A stunner from the Baltic Way:

A family wears clothes of three colours: red, blue and green, with a separate identical laundry bin for each colour. At the beginning of the first week, all the bins are empty. Each week, the family generates 10kg of laundry (the proportion of each colour might vary week to week). The laundry is sorted by colour and placed in the bins. Next, the heaviest bin (only one if there are several) is emptied and its contents washed.

What is the minimum requirement (in kg) of each bin?

This problem is one of a rare breed of problems; the type I read, and then instantly realise I won’t be able to think about any other mathematics until I’ve solved it.

I arrived at what I was almost certain was the correct answer relatively quickly. I then proceeded to spend several hours figuring out a proof. After a considerable effort, this is what I came up with:

Claim: every combined laundry bin prewash total is less than 30kg.

Proof: we proceed by induction. The claim is certainly true before the first wash. Now suppose that before some wash, the total is less than 30kg. After the wash, the total must be less than 20kg.

To see why, note that for a postwash total of at least 20kg, some postwash bin must contain at least 10kg. This means that at least 10kg was emptied during washing, forcing the prewash total to be at least 30kg. This contradicts our assumption that the prewash total was less than 30kg.

Hence the postwash total is less than 20kg. Since exactly 10kg is added during the week, the new prewash total will again be less than 30kg.

The claim is true for the first week, and so will be true for the second week, and then the third week, and every week thereafter.


Claim: postwash, every individual laundry bin contains less than 15kg.

Proof: if a laundry bin contained at least 15kg postwash, then at least 15kg was emptied during washing. But then the prewash total was at least 30kg, which is impossible given the argument above.


So after any wash, no bin contains 15kg or more. Exactly 10kg is added during the week, and so before the next wash, no bin contains 25kg or more. Thus, bins that can hold 25kg each are big enough.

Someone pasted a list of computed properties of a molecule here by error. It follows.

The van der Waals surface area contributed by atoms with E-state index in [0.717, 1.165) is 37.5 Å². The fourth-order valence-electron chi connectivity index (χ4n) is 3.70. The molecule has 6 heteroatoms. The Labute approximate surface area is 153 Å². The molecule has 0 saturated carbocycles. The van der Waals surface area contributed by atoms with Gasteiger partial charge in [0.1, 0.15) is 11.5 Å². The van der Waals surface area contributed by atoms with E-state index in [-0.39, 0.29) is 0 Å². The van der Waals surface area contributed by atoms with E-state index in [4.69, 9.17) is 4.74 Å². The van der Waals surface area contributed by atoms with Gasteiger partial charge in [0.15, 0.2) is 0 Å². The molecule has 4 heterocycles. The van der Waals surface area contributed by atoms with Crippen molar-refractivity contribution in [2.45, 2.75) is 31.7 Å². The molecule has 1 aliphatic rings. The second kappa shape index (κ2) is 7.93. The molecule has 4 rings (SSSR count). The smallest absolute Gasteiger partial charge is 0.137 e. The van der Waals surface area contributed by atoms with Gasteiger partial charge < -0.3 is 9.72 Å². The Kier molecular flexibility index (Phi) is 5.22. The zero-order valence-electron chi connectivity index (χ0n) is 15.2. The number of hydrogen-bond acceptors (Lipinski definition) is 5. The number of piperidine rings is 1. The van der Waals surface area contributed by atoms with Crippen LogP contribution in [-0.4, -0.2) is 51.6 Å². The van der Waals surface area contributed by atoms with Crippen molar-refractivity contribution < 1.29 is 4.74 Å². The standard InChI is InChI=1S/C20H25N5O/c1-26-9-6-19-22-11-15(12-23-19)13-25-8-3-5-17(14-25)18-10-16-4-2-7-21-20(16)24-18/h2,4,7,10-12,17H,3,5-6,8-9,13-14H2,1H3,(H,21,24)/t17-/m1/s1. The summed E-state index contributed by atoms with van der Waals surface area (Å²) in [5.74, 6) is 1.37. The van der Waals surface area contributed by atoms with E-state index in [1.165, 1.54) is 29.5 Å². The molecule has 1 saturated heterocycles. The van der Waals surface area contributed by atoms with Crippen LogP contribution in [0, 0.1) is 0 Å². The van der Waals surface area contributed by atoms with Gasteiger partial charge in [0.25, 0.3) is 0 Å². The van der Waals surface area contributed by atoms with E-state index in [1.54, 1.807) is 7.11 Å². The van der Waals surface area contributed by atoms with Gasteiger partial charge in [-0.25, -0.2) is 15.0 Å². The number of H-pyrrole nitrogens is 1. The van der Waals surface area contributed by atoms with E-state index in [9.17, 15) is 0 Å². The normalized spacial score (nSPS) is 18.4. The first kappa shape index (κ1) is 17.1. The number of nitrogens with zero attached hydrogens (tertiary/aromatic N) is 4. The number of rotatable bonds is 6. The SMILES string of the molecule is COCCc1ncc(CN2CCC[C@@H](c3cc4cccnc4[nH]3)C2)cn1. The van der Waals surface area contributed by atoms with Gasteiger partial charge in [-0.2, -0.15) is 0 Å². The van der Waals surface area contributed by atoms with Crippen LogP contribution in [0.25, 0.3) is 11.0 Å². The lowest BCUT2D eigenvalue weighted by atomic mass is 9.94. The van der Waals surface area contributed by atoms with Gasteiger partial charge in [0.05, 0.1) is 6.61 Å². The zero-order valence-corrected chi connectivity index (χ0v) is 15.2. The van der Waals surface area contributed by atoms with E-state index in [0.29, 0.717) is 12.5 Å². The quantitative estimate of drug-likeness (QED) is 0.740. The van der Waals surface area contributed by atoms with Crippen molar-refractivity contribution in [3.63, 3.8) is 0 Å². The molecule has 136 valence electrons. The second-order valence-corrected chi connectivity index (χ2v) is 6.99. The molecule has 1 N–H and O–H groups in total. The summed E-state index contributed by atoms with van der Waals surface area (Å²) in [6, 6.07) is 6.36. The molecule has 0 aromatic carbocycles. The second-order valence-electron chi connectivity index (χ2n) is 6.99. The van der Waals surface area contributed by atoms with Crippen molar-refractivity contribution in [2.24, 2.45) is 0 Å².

At this point it might still be the case that the bins only need to be able to hold, say, 20kg. To show that a 25kg capacity is necessary, consider what happens if, for many weeks, all three bins are filled to the same level:

Week 1:  (0, 0, 0) —– (3.333…, 3.333…, 3.333…)

Week 2:  (0, 3.333…, 3.333…) —– (5.555…, 5.555…, 5.555…)

Week 3:  (0, 5.555…, 5.555…) —– (7.037…, 7.037…, 7.037…)

Week 10:  (0, 9.739…, 9.739…) —– (9.826…, 9.826…, 9.826…)

Week 50:  (0, 9.9999999…, 9.9999999…) —– (9.9999999…, 9.9999999…, 9.9999999…)


The point is, by carrying out this procedure for long enough, we can obtain two postwash bins, each containing just less than 10kg – not quite 10kg, but as close as we like, say 10-\delta kg.

Then we add 5kg to each of these two bins, so that they each contain 15-\delta kg. One of them will be emptied, leaving a single bin containing just under 15kg. Finally, we add all 10kg of this week’s laundry to this bin, so that it contains just less than 25kg.

At last we are done; before the scenario above was discussed, we knew that the bins need not be larger than 25kg in capacity, and the procedure just outlined demonstrates that any bin of a capacity under 25kg might not be big enough. So the proof is complete, and the final answer is 25kg.


This is an astonishing problem for several reasons, possibly the most pertinent of which is that a seemingly straightforward and believable context (that of washing clothes) somehow gave rise to some of the richest mathematical ideas I have seen in any puzzle. It deserves the attention of any mathematics enthusiast, and it wholeheartedly deserves a place in The Vault.






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